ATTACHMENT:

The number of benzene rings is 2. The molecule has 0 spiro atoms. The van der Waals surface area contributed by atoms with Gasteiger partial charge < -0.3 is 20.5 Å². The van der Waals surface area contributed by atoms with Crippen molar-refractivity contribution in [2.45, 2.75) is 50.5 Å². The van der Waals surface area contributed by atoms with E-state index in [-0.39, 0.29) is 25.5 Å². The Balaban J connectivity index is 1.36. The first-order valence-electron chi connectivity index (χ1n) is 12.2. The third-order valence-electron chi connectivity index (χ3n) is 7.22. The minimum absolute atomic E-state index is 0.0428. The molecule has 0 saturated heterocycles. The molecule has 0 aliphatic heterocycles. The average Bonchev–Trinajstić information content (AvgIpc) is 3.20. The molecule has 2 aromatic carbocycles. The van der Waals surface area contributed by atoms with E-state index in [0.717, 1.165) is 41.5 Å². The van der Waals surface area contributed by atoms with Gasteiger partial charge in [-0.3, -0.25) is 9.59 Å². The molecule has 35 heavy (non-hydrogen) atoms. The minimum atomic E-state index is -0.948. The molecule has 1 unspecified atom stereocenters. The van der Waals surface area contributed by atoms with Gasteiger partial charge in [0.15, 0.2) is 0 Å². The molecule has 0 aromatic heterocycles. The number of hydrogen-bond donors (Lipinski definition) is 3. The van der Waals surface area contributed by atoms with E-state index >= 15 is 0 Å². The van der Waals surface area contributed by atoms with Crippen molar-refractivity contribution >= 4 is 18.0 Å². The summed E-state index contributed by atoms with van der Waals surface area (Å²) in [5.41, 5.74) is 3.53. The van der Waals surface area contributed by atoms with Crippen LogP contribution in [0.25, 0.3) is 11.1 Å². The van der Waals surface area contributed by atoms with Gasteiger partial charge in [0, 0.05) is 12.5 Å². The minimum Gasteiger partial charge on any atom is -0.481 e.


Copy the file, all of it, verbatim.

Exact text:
The number of benzene rings is 2. The molecule has 0 spiro atoms. The van der Waals surface area contributed by atoms with Gasteiger partial charge < -0.3 is 20.5 Å². The van der Waals surface area contributed by atoms with Crippen molar-refractivity contribution in [2.45, 2.75) is 50.5 Å². The van der Waals surface area contributed by atoms with E-state index in [-0.39, 0.29) is 25.5 Å². The Balaban J connectivity index is 1.36. The first-order valence-electron chi connectivity index (χ1n) is 12.2. The third-order valence-electron chi connectivity index (χ3n) is 7.22. The minimum absolute atomic E-state index is 0.0428. The molecule has 0 saturated heterocycles. The molecule has 0 aliphatic heterocycles. The average Bonchev–Trinajstić information content (AvgIpc) is 3.20. The molecule has 2 aromatic carbocycles. The van der Waals surface area contributed by atoms with E-state index in [0.717, 1.165) is 41.5 Å². The van der Waals surface area contributed by atoms with Gasteiger partial charge in [-0.3, -0.25) is 9.59 Å². The molecule has 35 heavy (non-hydrogen) atoms. The minimum atomic E-state index is -0.948. The molecule has 1 unspecified atom stereocenters. The van der Waals surface area contributed by atoms with Gasteiger partial charge in [0.15, 0.2) is 0 Å². The molecule has 0 aromatic heterocycles. The number of hydrogen-bond donors (Lipinski definition) is 3. The van der Waals surface area contributed by atoms with E-state index >= 15 is 0 Å². The van der Waals surface area contributed by atoms with Crippen molar-refractivity contribution >= 4 is 18.0 Å². The summed E-state index contributed by atoms with van der Waals surface area (Å²) in [5.41, 5.74) is 3.53. The van der Waals surface area contributed by atoms with Crippen LogP contribution in [0.25, 0.3) is 11.1 Å². The van der Waals surface area contributed by atoms with Gasteiger partial charge in [0, 0.05) is 12.5 Å². The minimum Gasteiger partial charge on any atom is -0.481 e.